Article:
Solo living in a pandemic is not fun – and now the cinemas are going

Hannah Miller of ITN gave a textbook example of how to interview an under-pressure minister. She had clearly done her homework. The Prime Minister had not.

See the link here if above does not play.

I’m not going to pretend to be a regular cinema goer. I never have been, though I have in adulthood tried to make a habit of seeing whatever the feelgood epic blockbuster of the year happens to be in the gap between Xmas and the New Year. Yet as I’ve got older I’ve become more aware of bad acting, poor scripting, and over-done special effects. That plus my eyes/brain do not like strobe lighting or ultra-loud sound. The news for regular cinema goers however, is grim. But it’s not something that ministers did not see coming.

Broken supply chains

As with TV, the problem the film industry is dealing with is maintaining the production of content. We saw this with the TV soaps – the Coronation Streets & East Enders of this world. With tight rehearsal, filming and broadcast turnaround times, they had no choice but to stop broadcasting while they were unable to film new content. With extended family members having watched these shows for decades, I don’t underestimate the impact that a sudden shock break in routines of a lifetime can have.

In the case of the film industry, it’s one thing trying to get people into the cinemas, but quite another trying to do so without big releases – and even more so when there is the rise of Netflix and fellow competitors now having the resources to finance their own high quality productions and release them straight to their own subscription channels. That said, in the current climate I think there’s only so much that the paying public will be willing to stump up for separate subscriptions. Britbox, Sky, Netflix, Amazon Prime…at what point does it all add up to too much? Especially when so many people are losing their jobs?

The Junction is currently closed

Above – the sign that the landing page greets you with.

Earlier this week I walked past the Corn Exchange – closed, and the Arts Theatre – also still closed. Libraries and archives are appointment only, and mainly to take out stock on loan, not to actually be in them. It’s as if the only activity there is left to do in the town centre is shopping. And other than essentials such as food and medication, there’s nothing else in life that I particularly need or want that involves buying something. And that is a really strange experience to go through as a human being – one strangely enough I went through before about six months before I left Cambridge in 1999 to go to university.

I keep reminding myself that what we are collectively going through is not normal. In fact it’s utterly soul-destroying if I’m honest. As I mentioned in a previous blogpost, the closure of all of our arts venues has robbed our city of its beating hearts. That’s not to say ministers were not right to bring in the lockdown in the first place – quite clearly they were. But their handling of everything since has been catastrophic – and that’s before we’ve even found out what updates they had made to preparations that were in place for such a civil contingency. I know preparations were in place from the mid-2000s because during my civil service days (2004-2011) I was one of the civil servants trained to respond to such a civil contingency.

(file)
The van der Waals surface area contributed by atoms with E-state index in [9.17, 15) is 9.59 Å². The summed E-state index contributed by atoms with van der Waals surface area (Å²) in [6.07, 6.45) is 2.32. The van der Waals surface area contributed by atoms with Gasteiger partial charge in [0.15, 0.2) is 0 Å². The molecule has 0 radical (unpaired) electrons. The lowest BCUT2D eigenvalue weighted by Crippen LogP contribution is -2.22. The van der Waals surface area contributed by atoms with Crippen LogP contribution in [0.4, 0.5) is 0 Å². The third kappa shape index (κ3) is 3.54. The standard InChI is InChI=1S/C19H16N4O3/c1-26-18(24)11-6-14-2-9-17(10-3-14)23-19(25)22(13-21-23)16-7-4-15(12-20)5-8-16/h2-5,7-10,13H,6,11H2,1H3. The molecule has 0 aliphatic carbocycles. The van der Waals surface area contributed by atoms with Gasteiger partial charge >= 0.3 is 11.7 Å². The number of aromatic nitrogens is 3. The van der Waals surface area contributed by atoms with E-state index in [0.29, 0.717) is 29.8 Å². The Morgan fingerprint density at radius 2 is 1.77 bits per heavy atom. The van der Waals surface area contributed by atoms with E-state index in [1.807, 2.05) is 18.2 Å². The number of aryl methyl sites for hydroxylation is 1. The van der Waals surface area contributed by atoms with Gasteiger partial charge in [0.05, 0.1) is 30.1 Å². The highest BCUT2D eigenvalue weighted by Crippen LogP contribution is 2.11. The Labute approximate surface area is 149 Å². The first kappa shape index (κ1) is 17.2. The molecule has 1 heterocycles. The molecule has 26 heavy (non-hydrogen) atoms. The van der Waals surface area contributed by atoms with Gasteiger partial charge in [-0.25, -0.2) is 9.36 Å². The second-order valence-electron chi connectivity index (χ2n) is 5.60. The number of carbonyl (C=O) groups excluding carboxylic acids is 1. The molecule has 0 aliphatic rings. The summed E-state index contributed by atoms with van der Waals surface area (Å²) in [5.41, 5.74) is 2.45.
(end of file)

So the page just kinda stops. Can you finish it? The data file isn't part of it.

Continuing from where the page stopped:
Cambridge University’s first cases since the return of the students

Queen’s College recorded them. In the grand scheme of things I’m gutted for the students and young people. Even more so because of the extortionate amounts of debt they will be going into for accommodation. And for what? Looking at the re-imposed lockdowns in Newcastle and Manchester, it’s astonishing that they encouraged the students to come back in the first place. Alternative arrangements could and should have been made for as many to stay home as possible and access lectures online – in particular for lecture and seminar-based courses, while enabling smaller groups to attend on a rota system for shorter, more intense workshops and terms. That would also have made social distancing easier for the students on workshop and lab-based degrees.

What is the Government’s plan for all those being made unemployed as furloughing unwinds?

…because the Arts industries are in the process of imploding despite successive pleas to stop this from happening. The Prime Minister tries to sound churchillian (and is failing) by using terms such as saying things will be bumpy till Xmas and beyond’. Which betrays an inability to communicate just how serious the situation actually is for so many people, let alone demonstrating to the rest of us that he has the aptitude and is of sufficient calibre as a politician to be able to handle an ongoing crisis such as this. Because at the moment I don’t see much evidence that the Cabinet he has assembled around him as anything of the talent, wisdom, courage, intellect, or compassion to respond to the demands both placed upon it, and those it has placed upon itself. As demonstrated by the Home Secretary’s speech on the ‘broken asylum system’ that her party has run for the past decade.

So where does that leave the rest of us?

For me I’m caught between a rock and a hard place, as I described back in August… though perhaps unexpectedly I’m back playing football on a regular basis with some sessions put on by Cambridge United FC.

…but it takes my body at least two days to recover (or rather my legs take that long) from the morning training session and the cycle ride to and from Coldham’s Common. Baby steps I keep reminding myself.

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